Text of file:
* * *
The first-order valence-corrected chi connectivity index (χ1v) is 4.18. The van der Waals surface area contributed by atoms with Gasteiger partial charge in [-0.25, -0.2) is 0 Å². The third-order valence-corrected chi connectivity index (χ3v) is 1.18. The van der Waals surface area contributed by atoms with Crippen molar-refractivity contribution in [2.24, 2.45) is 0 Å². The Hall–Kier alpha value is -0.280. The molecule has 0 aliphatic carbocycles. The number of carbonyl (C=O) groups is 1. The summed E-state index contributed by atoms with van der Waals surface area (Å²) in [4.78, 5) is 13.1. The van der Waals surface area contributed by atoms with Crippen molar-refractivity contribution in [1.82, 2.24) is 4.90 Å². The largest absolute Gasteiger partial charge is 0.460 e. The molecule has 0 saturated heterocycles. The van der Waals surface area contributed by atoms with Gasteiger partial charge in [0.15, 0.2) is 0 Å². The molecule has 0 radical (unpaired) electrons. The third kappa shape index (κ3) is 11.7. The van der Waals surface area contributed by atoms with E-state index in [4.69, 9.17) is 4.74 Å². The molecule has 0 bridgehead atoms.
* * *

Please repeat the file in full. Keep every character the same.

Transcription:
The first-order valence-corrected chi connectivity index (χ1v) is 4.18. The van der Waals surface area contributed by atoms with Gasteiger partial charge in [-0.25, -0.2) is 0 Å². The third-order valence-corrected chi connectivity index (χ3v) is 1.18. The van der Waals surface area contributed by atoms with Crippen molar-refractivity contribution in [2.24, 2.45) is 0 Å². The Hall–Kier alpha value is -0.280. The molecule has 0 aliphatic carbocycles. The number of carbonyl (C=O) groups is 1. The summed E-state index contributed by atoms with van der Waals surface area (Å²) in [4.78, 5) is 13.1. The van der Waals surface area contributed by atoms with Crippen molar-refractivity contribution in [1.82, 2.24) is 4.90 Å². The largest absolute Gasteiger partial charge is 0.460 e. The molecule has 0 saturated heterocycles. The van der Waals surface area contributed by atoms with Gasteiger partial charge in [0.15, 0.2) is 0 Å². The molecule has 0 radical (unpaired) electrons. The third kappa shape index (κ3) is 11.7. The van der Waals surface area contributed by atoms with E-state index in [4.69, 9.17) is 4.74 Å². The molecule has 0 bridgehead atoms.